Don’t Look

[rating:1.5] – (2018) – A group of friends vacate to a wooded area where a killer in a cheap disguise picks them off. Approximately the one billionth slasher with lackluster murders, rancid acting, and few redeeming qualities. If something positive must be said, there are some okay camera angles. Otherwise, the title says it all.

Trick

[rating:1.5] – (2019) – A seemingly immortal killer spreads his evil every Halloween. Has decent violence and some holiday atmosphere, but that’s pretty much where praise ends. The characters are dim, the plot is a corny mess, and the name Trick is spoken to obnoxious levels of repetition. We get it. His name is Trick. Short for Patrick. Big whoop.

3 from Hell

[rating:3] – (2019) – Notorious serial killers reassemble to continue their deviant ways. The first hour is an absolute riot that builds on the lore of the main cast while furthering their inventive insanity. The second half, however, merely mimics the third act of The Devil’s Rejects. Still, there are plenty of reasons to rejoice over the resurgence of characters whom are at their best when behaving their worst.

Candy Corn

[rating:1] – (2019) – A murdered outcast returns to pick off the petty thugs who’ve wronged him. Taking place on Halloween is about the only area worth commending, as everything else is an unwelcome sack of cliches. Absolutely nothing here is remotely original, and comes across as a wannabe Rob Zombie movie with the budget of a gum wrapper.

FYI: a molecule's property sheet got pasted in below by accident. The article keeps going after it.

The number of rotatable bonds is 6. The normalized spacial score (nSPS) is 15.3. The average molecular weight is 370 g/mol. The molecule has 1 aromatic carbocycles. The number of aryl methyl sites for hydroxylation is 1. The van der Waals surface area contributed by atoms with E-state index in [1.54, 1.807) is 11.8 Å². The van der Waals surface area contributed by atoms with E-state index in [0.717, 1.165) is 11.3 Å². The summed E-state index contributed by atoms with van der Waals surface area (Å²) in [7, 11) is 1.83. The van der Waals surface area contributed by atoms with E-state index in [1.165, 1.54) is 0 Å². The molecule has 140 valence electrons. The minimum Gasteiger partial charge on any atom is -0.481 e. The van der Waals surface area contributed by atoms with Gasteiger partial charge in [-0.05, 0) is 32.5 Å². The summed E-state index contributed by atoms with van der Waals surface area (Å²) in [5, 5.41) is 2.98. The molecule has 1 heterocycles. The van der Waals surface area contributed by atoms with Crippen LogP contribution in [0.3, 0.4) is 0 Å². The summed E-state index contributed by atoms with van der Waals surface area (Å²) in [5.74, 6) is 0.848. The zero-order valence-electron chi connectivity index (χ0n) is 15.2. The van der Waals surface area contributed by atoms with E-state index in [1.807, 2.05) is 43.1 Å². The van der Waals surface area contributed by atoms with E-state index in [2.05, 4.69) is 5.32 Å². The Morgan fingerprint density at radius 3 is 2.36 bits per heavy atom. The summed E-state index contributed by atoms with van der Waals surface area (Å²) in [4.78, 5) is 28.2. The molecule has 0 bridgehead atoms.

The Haunting of Sharon Tate

[rating:2] – (2019) – A pregnant actress has premonitions of her death in the days leading to her infamous murder. Would have worked just as well (or poorly) had the subject in question not been a historical figure, as the plot carries a purposeless vibe that never wavers. It’s not awful from a production standpoint, but the premise feels desperate for controversy.

Clue

[rating:1.5] – (1985) – A group of strangers with common blackmail issues gather at a mansion where mysterious murders transpire. There’s only 68-minutes of actual footage before the over-explained conclusions take over, and that scant time is wasted on cardboard characters and woefully inept comedy. Despite so much forced zaniness, this is incredibly dull.

The Disturbance

[rating:2] – (1990) – An already disturbed man unravels further after a break up with a short term girlfriend. Moves at an even pace while covering a few distinct moments, but it’s rather quiet and the main character is too underdeveloped to warrant so much focus. The brushes with insanity are okay, but in the end nothing here hasn’t been done before.